July 2017

Don’t Be Afraid Of The Dark

Words:Adriana Giuffrida Images: Stephanie Downey & Saskia Wilson

I like clothes, and I mean I really like clothes, but nothing gets me more excited than seeing Dress Up by Stephanie Downey each season. It does make me sad that when collections come out and are shared with the public, you don’t often get to see the thought process behind what inspired the designer and it’s all left to interpretation. Stephanie’s latest collection is based on the concept of old horror films, the colour palette is strong to reflect upon this inspiration, she uses silver leather inserts to insinuate the gentle sheen of a knife on the garment, these ideas are what fascinate me about Stephanie’s thought process. Her clothes are so rich in concept and make you feel so special, that I felt it was necessary to ask her how she creates such beautiful garments. That and just how she manages to take you to another time and place and help you to remember what it truly is to dress up after all.

Adriana Giuffrida: Were you one of those kids that was always making things? Do you remember what the first thing you designed was? Was it a piece of clothing or something else?

Stephanie Downey: Yes, I was very creative from a young age – my parents really encouraged arts and crafts. I think most children are naturally imaginative and creative if given the means. I was always drawing and painting as a child, and I thought I would grow up to be an artist, actually I wanted to illustrate children’s books. I was very obsessive about my drawings. My mum sewed her own clothes and ours – I would sit beside her sewing table and help choose the fabrics and pictures on the patterns. Then I started borrowing her sewing machine to make my own clothes when I was a teenager.

AG: You’ve said that you’re interested in the human emotion, and that you like to create garments that are personal and unique. Do you feel connections with people that respond to your garments? If you see someone wearing something you created, do you feel connected to them, like they understand what you’re trying to express?

SD: Definitely. That’s the most rewarding and exciting thing – as I am so interested in the the way people dress to communicate their own personal image. I love seeing my clothing incorporated into somebody’s life. I feel a real connection to the wearer; after putting so much thought and love into a design and to see it being enjoyed and re-interpreted is wonderful. For me it becomes further inspiration and adds another layer to the story.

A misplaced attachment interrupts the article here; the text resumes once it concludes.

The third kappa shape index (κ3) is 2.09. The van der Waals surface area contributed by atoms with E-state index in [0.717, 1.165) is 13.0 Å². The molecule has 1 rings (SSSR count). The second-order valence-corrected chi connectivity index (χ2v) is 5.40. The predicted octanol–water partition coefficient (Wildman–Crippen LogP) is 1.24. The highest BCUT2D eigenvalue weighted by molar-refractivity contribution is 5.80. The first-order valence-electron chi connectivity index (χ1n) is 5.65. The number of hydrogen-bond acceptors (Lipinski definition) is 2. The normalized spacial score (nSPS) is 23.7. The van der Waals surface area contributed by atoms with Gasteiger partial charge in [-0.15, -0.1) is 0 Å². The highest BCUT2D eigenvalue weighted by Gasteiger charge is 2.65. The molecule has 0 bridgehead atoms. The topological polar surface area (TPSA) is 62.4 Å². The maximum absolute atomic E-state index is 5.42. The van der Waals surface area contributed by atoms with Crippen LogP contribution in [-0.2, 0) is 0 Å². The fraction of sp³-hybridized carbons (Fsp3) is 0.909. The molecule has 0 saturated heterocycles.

AG: I went to the Opera House recently, and I was so excited to have an excuse to dress up, and I mean really dressed up. I got there, and everyone was dressed in jeans and jackets. Why don’t people dress up anymore?

SD: I actually really like thinking about all those complex and private insecurities that are self consciousness – exactly like when you find yourself inappropriately dressed at an event – it’s funny how strongly our self perception or self image impacts on our mood and confidence. I’m always in admiration when I see somebody has put a lot of consideration and time into their outfit – even if it’s not to my taste, it makes me happy to notice that they feel beautiful. I remember being a teenager and freaking out because I felt overdressed and mum saying ‘don’t worry, you just look nicer than everybody else’… I always remember that!

AG: Your concepts are very strong, I remember you telling me that your last collection was based on the notion of friendship after you found an old photo of you and an old school friend? Is conception the hardest part of putting a collection together, or is it the easiest?

SD: I think that a concept usually just comes naturally – something I have been thinking about a lot or watching or reading or imagining. I do a lot of daydreaming! Once I have an idea it all seems to unfold naturally, the ideas mature and elaborate and become sculptural as I build a collection. My collections are small, and I guess in my mind I’m just creating a wardrobe for the girl in the story that I’m imagining.